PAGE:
As we walk into Sofia and Nikolai’s small apartment, carrying a package filled with the Passover foods that will allow them to celebrate the holiday with dignity, Sofia immediately apologizes for the fact that Nikolai has difficulty standing. "He's just had an operation on his leg," says Sofia. "In addition to our other problems, we have to make a lot of trips to the doctor and transportation is very expensive.”
Elina Gurovich, The Fellowship's local coordinator for the With Dignity and Fellowship program, introduces us to the couple: "This is Sofia and Nikolai. They're both Holocaust survivors. They made aliyah [immigrated to Israel] from Kiev, Ukraine. They're also my adopted grandmother and grandfather, and I love them.”
Sofia talks about her recollections during the Holocaust: "I was 4 years old in 1941 when the Nazis occupied Kiev. They were bombing the city constantly. My father had already been drafted into the Soviet army to fight the Nazis. Someone told us we needed to take our documents, get out of the city and run away immediately. I fled with my grandmother, my mother and my aunt. It wasn't easy. My aunt was pregnant at the time. But we didn't have any choice; we knew that if we stayed in Kiev we would all be killed.
“We got on a cargo train and made it to Ulyanovsk, Russia. My only real memory is being hungry and cold all the time. We lived in a barn and didn't always have something to eat. Those were hard years, but we survived. My mother's mother and 12 other family members weren't so lucky. They weren't able to leave Kiev; they were all murdered by the Nazis during the massacre at Babi Yar.”
Sofia continues: "My father was wounded in battle and discharged from the army. At that point he came to join us in Ulyanovsk, where we stayed until the end of the war. In 1945 my father went back to Kiev to try and make some money. He was able to send for us in 1946 and the family reunited.”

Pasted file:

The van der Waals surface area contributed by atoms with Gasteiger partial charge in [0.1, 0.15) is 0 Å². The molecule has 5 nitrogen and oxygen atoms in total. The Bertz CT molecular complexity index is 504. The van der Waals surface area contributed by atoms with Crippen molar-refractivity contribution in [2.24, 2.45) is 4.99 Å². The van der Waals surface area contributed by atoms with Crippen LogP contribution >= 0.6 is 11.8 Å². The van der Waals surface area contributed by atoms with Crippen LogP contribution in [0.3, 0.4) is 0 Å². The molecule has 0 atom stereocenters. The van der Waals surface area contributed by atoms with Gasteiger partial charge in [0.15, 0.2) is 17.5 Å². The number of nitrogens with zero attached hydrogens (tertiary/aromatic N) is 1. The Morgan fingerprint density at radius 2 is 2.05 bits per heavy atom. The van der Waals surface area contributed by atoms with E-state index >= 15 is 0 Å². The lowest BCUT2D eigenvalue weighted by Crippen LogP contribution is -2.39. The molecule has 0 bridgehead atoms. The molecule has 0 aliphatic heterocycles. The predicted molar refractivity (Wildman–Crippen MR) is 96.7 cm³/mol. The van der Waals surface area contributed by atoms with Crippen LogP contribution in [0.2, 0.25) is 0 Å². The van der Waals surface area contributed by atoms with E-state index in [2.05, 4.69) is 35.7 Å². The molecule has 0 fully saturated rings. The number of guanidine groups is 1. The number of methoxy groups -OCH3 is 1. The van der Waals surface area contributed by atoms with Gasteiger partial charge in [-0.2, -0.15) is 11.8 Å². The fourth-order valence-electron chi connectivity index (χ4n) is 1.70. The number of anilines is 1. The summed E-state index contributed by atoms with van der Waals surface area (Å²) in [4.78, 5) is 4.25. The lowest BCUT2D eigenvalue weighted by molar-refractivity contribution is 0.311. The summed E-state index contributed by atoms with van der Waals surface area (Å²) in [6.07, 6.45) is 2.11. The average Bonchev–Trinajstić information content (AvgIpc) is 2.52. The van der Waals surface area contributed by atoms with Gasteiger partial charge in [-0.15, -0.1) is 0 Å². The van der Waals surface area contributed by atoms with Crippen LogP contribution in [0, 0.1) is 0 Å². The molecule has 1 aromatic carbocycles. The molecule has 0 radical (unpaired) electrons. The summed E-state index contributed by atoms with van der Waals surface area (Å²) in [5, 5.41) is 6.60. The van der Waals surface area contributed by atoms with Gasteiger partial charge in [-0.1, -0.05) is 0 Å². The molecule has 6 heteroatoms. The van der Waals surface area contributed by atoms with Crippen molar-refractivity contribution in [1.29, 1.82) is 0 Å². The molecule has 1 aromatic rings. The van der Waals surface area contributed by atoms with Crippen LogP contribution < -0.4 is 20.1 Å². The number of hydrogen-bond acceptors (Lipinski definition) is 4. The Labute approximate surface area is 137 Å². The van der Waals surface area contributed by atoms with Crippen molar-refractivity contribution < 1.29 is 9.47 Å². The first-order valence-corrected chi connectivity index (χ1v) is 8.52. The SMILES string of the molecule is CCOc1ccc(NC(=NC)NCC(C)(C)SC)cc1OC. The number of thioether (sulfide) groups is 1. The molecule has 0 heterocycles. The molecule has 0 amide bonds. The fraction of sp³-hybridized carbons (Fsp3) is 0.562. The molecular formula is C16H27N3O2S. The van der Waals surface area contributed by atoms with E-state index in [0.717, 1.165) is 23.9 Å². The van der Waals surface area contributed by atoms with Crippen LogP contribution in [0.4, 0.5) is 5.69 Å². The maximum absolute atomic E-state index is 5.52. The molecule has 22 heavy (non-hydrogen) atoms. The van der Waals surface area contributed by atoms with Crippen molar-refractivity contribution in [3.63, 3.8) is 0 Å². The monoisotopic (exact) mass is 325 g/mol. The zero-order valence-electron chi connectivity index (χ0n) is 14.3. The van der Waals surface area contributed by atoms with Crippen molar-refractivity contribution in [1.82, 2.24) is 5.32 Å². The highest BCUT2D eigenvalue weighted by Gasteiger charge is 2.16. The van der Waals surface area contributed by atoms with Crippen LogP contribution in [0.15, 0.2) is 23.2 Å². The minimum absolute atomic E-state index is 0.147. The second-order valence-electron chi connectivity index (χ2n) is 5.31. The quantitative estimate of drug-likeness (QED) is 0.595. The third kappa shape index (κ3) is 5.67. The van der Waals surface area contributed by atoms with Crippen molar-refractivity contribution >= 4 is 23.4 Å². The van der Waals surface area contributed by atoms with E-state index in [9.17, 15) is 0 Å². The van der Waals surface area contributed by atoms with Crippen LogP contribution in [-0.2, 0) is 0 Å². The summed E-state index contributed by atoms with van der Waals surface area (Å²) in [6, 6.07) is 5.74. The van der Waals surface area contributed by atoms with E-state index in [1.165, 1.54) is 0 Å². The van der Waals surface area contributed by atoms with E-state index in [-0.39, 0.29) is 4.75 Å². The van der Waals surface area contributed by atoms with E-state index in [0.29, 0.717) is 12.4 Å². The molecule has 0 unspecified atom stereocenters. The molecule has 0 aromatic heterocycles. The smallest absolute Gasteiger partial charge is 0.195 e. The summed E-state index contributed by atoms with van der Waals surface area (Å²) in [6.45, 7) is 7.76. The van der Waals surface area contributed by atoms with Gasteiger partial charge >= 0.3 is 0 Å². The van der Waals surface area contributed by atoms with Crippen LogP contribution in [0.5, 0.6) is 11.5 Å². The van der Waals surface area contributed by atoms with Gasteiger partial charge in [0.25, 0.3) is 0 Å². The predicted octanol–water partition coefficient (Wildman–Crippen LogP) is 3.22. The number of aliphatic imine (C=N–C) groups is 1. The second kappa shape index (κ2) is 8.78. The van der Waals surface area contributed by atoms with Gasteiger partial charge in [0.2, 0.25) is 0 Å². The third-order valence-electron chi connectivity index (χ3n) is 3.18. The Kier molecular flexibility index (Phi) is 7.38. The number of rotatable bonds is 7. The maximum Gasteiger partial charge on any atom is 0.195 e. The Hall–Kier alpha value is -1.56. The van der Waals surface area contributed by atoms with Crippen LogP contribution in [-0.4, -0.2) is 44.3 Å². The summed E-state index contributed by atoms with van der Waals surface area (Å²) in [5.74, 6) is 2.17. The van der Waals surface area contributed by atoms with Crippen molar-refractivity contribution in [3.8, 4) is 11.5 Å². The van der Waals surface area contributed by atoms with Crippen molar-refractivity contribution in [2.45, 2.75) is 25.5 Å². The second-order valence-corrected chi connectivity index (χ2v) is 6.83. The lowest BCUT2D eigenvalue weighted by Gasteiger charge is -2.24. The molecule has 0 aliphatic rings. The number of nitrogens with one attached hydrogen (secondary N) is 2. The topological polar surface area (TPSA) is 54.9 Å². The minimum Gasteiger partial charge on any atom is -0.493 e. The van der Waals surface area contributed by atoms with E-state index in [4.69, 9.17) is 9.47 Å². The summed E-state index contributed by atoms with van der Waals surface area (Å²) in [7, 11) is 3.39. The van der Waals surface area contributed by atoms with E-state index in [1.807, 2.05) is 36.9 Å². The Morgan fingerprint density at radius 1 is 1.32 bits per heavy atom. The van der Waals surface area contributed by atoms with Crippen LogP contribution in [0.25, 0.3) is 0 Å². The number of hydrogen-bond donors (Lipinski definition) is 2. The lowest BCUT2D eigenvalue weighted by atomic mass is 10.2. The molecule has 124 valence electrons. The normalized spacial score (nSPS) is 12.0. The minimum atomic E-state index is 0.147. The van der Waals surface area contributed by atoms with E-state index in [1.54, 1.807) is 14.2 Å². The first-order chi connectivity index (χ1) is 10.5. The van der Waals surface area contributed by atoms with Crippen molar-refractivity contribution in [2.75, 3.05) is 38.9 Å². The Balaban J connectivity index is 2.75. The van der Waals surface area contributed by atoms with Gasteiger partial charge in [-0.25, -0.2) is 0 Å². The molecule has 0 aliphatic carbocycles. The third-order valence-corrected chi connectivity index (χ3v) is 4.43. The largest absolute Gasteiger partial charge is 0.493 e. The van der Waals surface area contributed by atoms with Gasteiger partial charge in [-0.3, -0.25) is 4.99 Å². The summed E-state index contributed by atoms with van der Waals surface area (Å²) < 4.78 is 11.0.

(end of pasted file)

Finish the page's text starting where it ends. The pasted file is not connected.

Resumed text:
Sofia then begins talking about their difficulties: "Every day is a struggle. Nikolai just had an operation because there was a blood clot in one of the veins in his leg. He also has a heart condition. He's in lots of pain and he's not healing quickly. I have to take care of him and there are lots of complications. Nikolai needs to take many medicines and they're very expensive.
“We also need to pay for our apartment, for food, and for all of life's daily expenses. It's very hard for us to get by. We always need to think about what's most important and what we need the most. I try to save money from our small social security pension, but I just can't do it. It's impossible. Thank God for The Fellowship and Elina. Sometimes I call her and ask her to take us to the hospital or the doctor because we can't afford the bus.”
Sofia explains that in addition to the monthly supermarket food card the couple receives from The Fellowship that allows them to purchase the food they need, she also received glasses and Nikolai received a bed from the Emergency Fund.
"I don't know what to say except thank you very much," says Sofia. "I had an operation on my eyes and we couldn't afford the special glasses I needed. Nikolai also needed a separate bed after the operation. These are things we couldn't buy without your help. More than the financial help, which is so important, I want to say thank you for all the attention you show us. I want to thank you for your big heart. What can I say? I feel as if nobody else cares. The attention, the hugs, and the love we get from The Fellowship shows us that somebody does care.”
When asked how the food package we've brought will help them celebrate the holiday, Sofia smiles, "Passover is celebrated with fish, matzo, and soup. Now I'll be able to make all these things if the children come. Thank you!”